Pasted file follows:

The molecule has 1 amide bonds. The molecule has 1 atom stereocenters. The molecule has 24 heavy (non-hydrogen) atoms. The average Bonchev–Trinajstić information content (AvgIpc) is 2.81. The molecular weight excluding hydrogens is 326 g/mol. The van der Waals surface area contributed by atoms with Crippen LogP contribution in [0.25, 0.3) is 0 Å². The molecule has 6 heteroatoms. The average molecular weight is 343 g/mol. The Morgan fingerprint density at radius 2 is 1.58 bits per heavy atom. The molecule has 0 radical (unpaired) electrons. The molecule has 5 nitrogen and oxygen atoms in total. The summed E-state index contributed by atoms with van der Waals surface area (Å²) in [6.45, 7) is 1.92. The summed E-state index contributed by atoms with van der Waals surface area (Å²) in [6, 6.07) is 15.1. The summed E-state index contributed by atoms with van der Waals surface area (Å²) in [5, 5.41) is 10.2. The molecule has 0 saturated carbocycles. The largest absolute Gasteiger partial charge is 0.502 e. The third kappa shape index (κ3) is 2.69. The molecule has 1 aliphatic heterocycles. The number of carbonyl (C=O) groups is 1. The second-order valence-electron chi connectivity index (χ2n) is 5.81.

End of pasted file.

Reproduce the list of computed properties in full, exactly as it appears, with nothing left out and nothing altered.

The molecule has 1 amide bonds. The molecule has 1 atom stereocenters. The molecule has 24 heavy (non-hydrogen) atoms. The average Bonchev–Trinajstić information content (AvgIpc) is 2.81. The molecular weight excluding hydrogens is 326 g/mol. The van der Waals surface area contributed by atoms with Crippen LogP contribution in [0.25, 0.3) is 0 Å². The molecule has 6 heteroatoms. The average molecular weight is 343 g/mol. The Morgan fingerprint density at radius 2 is 1.58 bits per heavy atom. The molecule has 0 radical (unpaired) electrons. The molecule has 5 nitrogen and oxygen atoms in total. The summed E-state index contributed by atoms with van der Waals surface area (Å²) in [6.45, 7) is 1.92. The summed E-state index contributed by atoms with van der Waals surface area (Å²) in [6, 6.07) is 15.1. The summed E-state index contributed by atoms with van der Waals surface area (Å²) in [5, 5.41) is 10.2. The molecule has 0 saturated carbocycles. The largest absolute Gasteiger partial charge is 0.502 e. The third kappa shape index (κ3) is 2.69. The molecule has 1 aliphatic heterocycles. The number of carbonyl (C=O) groups is 1. The second-order valence-electron chi connectivity index (χ2n) is 5.81.